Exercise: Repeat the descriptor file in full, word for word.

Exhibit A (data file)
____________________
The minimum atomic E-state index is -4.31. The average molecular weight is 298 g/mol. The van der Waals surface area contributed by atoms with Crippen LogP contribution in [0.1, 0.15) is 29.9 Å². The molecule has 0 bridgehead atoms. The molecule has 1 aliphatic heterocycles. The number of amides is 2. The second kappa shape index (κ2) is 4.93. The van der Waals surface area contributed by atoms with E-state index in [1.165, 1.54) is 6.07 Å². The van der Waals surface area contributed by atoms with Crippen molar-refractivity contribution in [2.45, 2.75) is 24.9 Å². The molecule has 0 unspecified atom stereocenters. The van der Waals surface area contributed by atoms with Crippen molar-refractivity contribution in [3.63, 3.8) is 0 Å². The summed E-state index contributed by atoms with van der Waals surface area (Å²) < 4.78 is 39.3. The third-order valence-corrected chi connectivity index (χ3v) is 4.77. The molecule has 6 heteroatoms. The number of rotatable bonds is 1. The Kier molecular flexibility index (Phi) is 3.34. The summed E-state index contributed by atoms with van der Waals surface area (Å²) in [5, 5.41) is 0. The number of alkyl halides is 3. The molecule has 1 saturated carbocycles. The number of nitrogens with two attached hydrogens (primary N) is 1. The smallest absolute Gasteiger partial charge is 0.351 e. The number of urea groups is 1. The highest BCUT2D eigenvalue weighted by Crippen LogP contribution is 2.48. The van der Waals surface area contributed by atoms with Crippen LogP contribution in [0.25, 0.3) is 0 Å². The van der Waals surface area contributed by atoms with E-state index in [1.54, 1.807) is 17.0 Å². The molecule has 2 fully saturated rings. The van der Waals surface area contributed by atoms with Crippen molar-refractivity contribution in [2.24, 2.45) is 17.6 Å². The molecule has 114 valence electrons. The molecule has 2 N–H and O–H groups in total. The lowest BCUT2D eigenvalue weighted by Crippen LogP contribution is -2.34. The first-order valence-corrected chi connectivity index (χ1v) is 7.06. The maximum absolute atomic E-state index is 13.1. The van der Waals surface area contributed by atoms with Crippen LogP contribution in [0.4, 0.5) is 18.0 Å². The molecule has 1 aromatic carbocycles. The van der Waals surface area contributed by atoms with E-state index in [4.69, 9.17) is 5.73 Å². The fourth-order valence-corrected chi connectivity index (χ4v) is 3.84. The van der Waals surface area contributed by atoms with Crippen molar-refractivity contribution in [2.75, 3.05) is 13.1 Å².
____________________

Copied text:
The minimum atomic E-state index is -4.31. The average molecular weight is 298 g/mol. The van der Waals surface area contributed by atoms with Crippen LogP contribution in [0.1, 0.15) is 29.9 Å². The molecule has 0 bridgehead atoms. The molecule has 1 aliphatic heterocycles. The number of amides is 2. The second kappa shape index (κ2) is 4.93. The van der Waals surface area contributed by atoms with E-state index in [1.165, 1.54) is 6.07 Å². The van der Waals surface area contributed by atoms with Crippen molar-refractivity contribution in [2.45, 2.75) is 24.9 Å². The molecule has 0 unspecified atom stereocenters. The van der Waals surface area contributed by atoms with Crippen molar-refractivity contribution in [3.63, 3.8) is 0 Å². The summed E-state index contributed by atoms with van der Waals surface area (Å²) < 4.78 is 39.3. The third-order valence-corrected chi connectivity index (χ3v) is 4.77. The molecule has 6 heteroatoms. The number of rotatable bonds is 1. The Kier molecular flexibility index (Phi) is 3.34. The summed E-state index contributed by atoms with van der Waals surface area (Å²) in [5, 5.41) is 0. The number of alkyl halides is 3. The molecule has 1 saturated carbocycles. The number of nitrogens with two attached hydrogens (primary N) is 1. The smallest absolute Gasteiger partial charge is 0.351 e. The number of urea groups is 1. The highest BCUT2D eigenvalue weighted by Crippen LogP contribution is 2.48. The van der Waals surface area contributed by atoms with Crippen LogP contribution in [0.25, 0.3) is 0 Å². The van der Waals surface area contributed by atoms with E-state index in [1.54, 1.807) is 17.0 Å². The molecule has 2 fully saturated rings. The van der Waals surface area contributed by atoms with Crippen molar-refractivity contribution in [2.24, 2.45) is 17.6 Å². The molecule has 114 valence electrons. The molecule has 2 N–H and O–H groups in total. The lowest BCUT2D eigenvalue weighted by Crippen LogP contribution is -2.34. The first-order valence-corrected chi connectivity index (χ1v) is 7.06. The maximum absolute atomic E-state index is 13.1. The van der Waals surface area contributed by atoms with Crippen LogP contribution in [0.4, 0.5) is 18.0 Å². The molecule has 1 aromatic carbocycles. The van der Waals surface area contributed by atoms with E-state index in [4.69, 9.17) is 5.73 Å². The fourth-order valence-corrected chi connectivity index (χ4v) is 3.84. The van der Waals surface area contributed by atoms with Crippen molar-refractivity contribution in [2.75, 3.05) is 13.1 Å².